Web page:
Sundance food: Chef Giada De Laurentiis is no stranger to Hollywood's elite
PARK CITY - Giada De Laurentiis, celebrity chef, cookbook author - and mother-to-be - says being part of The Sundance Film festival combines two of her favorite ingredients: food and movies.
"It mixes what I know so well, with what I grew up with," said De Laurentiis, one of several top-ranked chefs cooking for the stars during the 11-day film festival, which ends Sunday.
Next to the films, these "invitation-only" parties, held everywhere from restaurants and clubs to exclusive homes in the mountains surrounding Park City, are among the most popular events at the festival.
De Laurentiis, star of Food Network programs "Everyday Italian" and "Giada's Weekend Getaways" (and granddaughter of film producer Dino De Laurentiis), was the guest chef at the Bon Apptit Supper Club on Main earlier this week. The national food magazine took over the Riverhorse restaurant for four nights, offering private cast dinners and receptions.
Despite being one of the most popular chefs in America, De Laurentiis - seven months pregnant with her first child, a girl - doesn't have her own restaurant kitchen where she can create new dishes and get feedback from diners. That's why she likes coming to Sundance.
"When you're on TV, you don't get that immediate reward," she said, adding that she has family ties in the Beehive State. Husband Todd Thompson, a fashion designer for Anthropologie, is a University of Utah graduate and has a brother who lives in Utah.
On Monday, actors Luke Wilson and Radha Mitchell from "Henry Poole Is Here" feasted on De Laurentiis' classic Italian comfort food, including tagliatelle pasta with short-rib ragu and a mocha semifreddo ice-cream dessert.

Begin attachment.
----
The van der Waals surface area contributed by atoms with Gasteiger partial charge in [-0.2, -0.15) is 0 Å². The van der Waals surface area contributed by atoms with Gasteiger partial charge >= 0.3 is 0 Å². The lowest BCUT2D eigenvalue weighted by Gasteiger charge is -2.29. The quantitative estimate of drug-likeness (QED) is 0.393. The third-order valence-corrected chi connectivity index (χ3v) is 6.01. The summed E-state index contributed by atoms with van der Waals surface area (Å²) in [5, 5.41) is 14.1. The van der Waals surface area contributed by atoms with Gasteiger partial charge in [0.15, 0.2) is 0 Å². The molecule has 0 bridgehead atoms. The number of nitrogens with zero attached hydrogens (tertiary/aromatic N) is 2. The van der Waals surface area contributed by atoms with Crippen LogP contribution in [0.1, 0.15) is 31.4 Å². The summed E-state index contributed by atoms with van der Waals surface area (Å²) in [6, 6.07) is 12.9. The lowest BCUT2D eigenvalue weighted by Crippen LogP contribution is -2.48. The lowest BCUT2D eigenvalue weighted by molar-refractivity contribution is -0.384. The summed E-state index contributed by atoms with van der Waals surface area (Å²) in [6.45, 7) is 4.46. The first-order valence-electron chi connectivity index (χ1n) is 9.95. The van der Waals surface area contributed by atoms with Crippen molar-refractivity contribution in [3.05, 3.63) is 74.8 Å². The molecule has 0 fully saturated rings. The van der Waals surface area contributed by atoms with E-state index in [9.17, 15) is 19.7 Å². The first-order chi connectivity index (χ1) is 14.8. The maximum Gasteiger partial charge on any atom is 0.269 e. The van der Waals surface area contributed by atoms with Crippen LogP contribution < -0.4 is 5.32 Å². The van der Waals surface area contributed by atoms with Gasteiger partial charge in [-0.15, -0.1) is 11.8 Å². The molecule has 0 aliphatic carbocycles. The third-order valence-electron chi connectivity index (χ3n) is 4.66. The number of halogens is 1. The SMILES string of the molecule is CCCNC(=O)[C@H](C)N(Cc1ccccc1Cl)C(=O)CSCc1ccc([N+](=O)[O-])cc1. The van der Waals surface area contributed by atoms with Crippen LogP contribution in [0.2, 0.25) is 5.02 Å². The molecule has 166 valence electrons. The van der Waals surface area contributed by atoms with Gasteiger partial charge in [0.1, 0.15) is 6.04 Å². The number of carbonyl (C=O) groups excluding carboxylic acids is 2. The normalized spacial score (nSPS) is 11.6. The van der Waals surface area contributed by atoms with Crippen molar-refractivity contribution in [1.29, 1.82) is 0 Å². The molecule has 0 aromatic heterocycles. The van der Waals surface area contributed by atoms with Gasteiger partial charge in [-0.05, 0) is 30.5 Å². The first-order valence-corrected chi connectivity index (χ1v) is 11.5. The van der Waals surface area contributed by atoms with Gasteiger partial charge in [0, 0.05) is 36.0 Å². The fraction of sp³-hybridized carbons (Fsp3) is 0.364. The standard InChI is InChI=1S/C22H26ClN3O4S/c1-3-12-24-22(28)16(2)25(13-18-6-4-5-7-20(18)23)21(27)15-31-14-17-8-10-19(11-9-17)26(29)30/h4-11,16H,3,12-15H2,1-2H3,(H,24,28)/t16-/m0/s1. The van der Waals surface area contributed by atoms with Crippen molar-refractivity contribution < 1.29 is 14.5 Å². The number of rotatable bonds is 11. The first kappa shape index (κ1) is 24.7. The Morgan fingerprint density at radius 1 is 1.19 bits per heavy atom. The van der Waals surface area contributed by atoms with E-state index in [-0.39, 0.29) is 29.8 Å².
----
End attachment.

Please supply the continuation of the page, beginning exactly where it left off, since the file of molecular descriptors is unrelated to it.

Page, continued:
Paris Hilton, in town for her movie "The Hottie and the Nottie," came through a few nights earlier, dining on North African lamb with yogurt prepared by Cat Cora, another popular Food Network chef. Bono and his U2 bandmates, Colin Farrell, Woody Harrelson, Danny Glover and former vice president Al Gore also have come to dine.
"My friends keep calling to find out who I've been serving," said star-struck server Anthony Del Vecchio.
Similar celebrity parties have been taking place at ChefDance, being held about a block up Main Street in the basement of Harry O's. The nightclub and live music venue has hosted top-name musical acts almost every evening.
Last Saturday, Todd Mark Miller, who worked at Deer Valley, Fresco and Cafe Trio before heading to New York City's STK restaurant, was guest chef for 50 Cent and his musical entourage. Christophe Bellanca, of the famed Le Cirque-New York, was in charge of the kitchen when Amy Redford, director of "Guitar," and papa Bob were in the house.
Bethany Frankel, the chef who almost won "The Apprentice," hosts the star-studded dinners.
"It's not just a culinary event," Frankel said of the nightly dinners, "it's entertainment."
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